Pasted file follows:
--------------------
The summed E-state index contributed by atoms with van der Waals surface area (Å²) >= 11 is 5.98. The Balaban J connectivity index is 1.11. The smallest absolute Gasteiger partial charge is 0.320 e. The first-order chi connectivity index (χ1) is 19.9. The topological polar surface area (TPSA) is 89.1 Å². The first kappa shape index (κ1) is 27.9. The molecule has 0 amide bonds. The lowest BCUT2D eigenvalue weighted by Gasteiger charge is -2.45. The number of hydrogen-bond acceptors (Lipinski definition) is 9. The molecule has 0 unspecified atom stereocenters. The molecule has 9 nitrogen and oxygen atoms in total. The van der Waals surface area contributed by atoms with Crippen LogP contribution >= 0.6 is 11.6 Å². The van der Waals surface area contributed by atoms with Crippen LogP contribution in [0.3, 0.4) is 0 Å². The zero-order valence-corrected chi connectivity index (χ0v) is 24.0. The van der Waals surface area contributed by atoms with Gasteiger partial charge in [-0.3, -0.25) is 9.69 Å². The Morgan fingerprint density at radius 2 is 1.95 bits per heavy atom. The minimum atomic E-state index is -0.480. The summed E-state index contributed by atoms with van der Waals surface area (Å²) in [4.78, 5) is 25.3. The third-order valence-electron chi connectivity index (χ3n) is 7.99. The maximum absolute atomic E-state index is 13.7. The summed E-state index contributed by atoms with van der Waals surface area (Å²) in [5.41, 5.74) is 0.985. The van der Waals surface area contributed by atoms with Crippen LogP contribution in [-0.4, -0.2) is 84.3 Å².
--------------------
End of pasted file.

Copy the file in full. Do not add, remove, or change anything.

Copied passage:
The summed E-state index contributed by atoms with van der Waals surface area (Å²) >= 11 is 5.98. The Balaban J connectivity index is 1.11. The smallest absolute Gasteiger partial charge is 0.320 e. The first-order chi connectivity index (χ1) is 19.9. The topological polar surface area (TPSA) is 89.1 Å². The first kappa shape index (κ1) is 27.9. The molecule has 0 amide bonds. The lowest BCUT2D eigenvalue weighted by Gasteiger charge is -2.45. The number of hydrogen-bond acceptors (Lipinski definition) is 9. The molecule has 0 unspecified atom stereocenters. The molecule has 9 nitrogen and oxygen atoms in total. The van der Waals surface area contributed by atoms with Crippen LogP contribution >= 0.6 is 11.6 Å². The van der Waals surface area contributed by atoms with Crippen LogP contribution in [0.3, 0.4) is 0 Å². The zero-order valence-corrected chi connectivity index (χ0v) is 24.0. The van der Waals surface area contributed by atoms with Gasteiger partial charge in [-0.3, -0.25) is 9.69 Å². The Morgan fingerprint density at radius 2 is 1.95 bits per heavy atom. The minimum atomic E-state index is -0.480. The summed E-state index contributed by atoms with van der Waals surface area (Å²) in [4.78, 5) is 25.3. The third-order valence-electron chi connectivity index (χ3n) is 7.99. The maximum absolute atomic E-state index is 13.7. The summed E-state index contributed by atoms with van der Waals surface area (Å²) in [5.41, 5.74) is 0.985. The van der Waals surface area contributed by atoms with Crippen LogP contribution in [-0.4, -0.2) is 84.3 Å².